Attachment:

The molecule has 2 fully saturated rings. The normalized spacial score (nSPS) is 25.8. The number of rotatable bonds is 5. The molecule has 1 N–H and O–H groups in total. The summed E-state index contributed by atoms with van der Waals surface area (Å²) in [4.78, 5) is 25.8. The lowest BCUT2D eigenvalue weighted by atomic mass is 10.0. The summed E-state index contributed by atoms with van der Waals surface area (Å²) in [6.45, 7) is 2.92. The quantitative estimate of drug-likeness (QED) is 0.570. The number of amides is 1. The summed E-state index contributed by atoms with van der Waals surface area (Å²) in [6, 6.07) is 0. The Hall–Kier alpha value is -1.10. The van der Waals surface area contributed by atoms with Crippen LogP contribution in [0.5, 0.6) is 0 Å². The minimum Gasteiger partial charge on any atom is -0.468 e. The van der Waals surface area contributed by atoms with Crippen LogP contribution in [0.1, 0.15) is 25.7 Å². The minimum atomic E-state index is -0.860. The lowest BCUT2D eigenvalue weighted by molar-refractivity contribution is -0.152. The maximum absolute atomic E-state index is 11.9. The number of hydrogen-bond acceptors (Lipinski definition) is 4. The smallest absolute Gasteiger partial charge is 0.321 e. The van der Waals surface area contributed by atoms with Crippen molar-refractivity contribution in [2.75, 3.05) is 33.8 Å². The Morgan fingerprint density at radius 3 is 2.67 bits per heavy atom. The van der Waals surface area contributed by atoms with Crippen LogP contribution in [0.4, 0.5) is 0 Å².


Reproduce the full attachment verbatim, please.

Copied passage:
The molecule has 2 fully saturated rings. The normalized spacial score (nSPS) is 25.8. The number of rotatable bonds is 5. The molecule has 1 N–H and O–H groups in total. The summed E-state index contributed by atoms with van der Waals surface area (Å²) in [4.78, 5) is 25.8. The lowest BCUT2D eigenvalue weighted by atomic mass is 10.0. The summed E-state index contributed by atoms with van der Waals surface area (Å²) in [6.45, 7) is 2.92. The quantitative estimate of drug-likeness (QED) is 0.570. The number of amides is 1. The summed E-state index contributed by atoms with van der Waals surface area (Å²) in [6, 6.07) is 0. The Hall–Kier alpha value is -1.10. The van der Waals surface area contributed by atoms with Crippen LogP contribution in [0.5, 0.6) is 0 Å². The minimum Gasteiger partial charge on any atom is -0.468 e. The van der Waals surface area contributed by atoms with Crippen LogP contribution in [0.1, 0.15) is 25.7 Å². The minimum atomic E-state index is -0.860. The lowest BCUT2D eigenvalue weighted by molar-refractivity contribution is -0.152. The maximum absolute atomic E-state index is 11.9. The number of hydrogen-bond acceptors (Lipinski definition) is 4. The smallest absolute Gasteiger partial charge is 0.321 e. The van der Waals surface area contributed by atoms with Crippen molar-refractivity contribution in [2.75, 3.05) is 33.8 Å². The Morgan fingerprint density at radius 3 is 2.67 bits per heavy atom. The van der Waals surface area contributed by atoms with Crippen LogP contribution in [0.4, 0.5) is 0 Å².